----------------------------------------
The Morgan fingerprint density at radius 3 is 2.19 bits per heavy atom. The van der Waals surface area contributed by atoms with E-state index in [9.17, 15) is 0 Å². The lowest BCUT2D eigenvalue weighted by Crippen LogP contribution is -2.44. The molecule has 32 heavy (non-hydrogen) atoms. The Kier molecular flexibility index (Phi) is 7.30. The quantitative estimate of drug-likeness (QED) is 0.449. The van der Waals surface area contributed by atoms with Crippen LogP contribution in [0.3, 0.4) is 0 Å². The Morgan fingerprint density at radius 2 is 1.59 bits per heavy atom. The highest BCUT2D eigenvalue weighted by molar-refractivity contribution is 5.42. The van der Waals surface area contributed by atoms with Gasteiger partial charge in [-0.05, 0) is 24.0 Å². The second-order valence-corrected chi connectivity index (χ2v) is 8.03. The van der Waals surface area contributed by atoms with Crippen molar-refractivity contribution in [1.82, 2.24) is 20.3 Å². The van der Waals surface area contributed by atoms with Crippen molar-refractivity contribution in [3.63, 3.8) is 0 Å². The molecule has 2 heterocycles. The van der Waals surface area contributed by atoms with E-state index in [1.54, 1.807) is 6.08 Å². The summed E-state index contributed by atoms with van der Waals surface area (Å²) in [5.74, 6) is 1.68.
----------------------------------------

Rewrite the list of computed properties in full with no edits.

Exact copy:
The Morgan fingerprint density at radius 3 is 2.19 bits per heavy atom. The van der Waals surface area contributed by atoms with E-state index in [9.17, 15) is 0 Å². The lowest BCUT2D eigenvalue weighted by Crippen LogP contribution is -2.44. The molecule has 32 heavy (non-hydrogen) atoms. The Kier molecular flexibility index (Phi) is 7.30. The quantitative estimate of drug-likeness (QED) is 0.449. The van der Waals surface area contributed by atoms with Crippen LogP contribution in [0.3, 0.4) is 0 Å². The Morgan fingerprint density at radius 2 is 1.59 bits per heavy atom. The highest BCUT2D eigenvalue weighted by molar-refractivity contribution is 5.42. The van der Waals surface area contributed by atoms with Gasteiger partial charge in [-0.05, 0) is 24.0 Å². The second-order valence-corrected chi connectivity index (χ2v) is 8.03. The van der Waals surface area contributed by atoms with Crippen molar-refractivity contribution in [1.82, 2.24) is 20.3 Å². The van der Waals surface area contributed by atoms with Crippen molar-refractivity contribution in [3.63, 3.8) is 0 Å². The molecule has 2 heterocycles. The van der Waals surface area contributed by atoms with E-state index in [1.54, 1.807) is 6.08 Å². The summed E-state index contributed by atoms with van der Waals surface area (Å²) in [5.74, 6) is 1.68.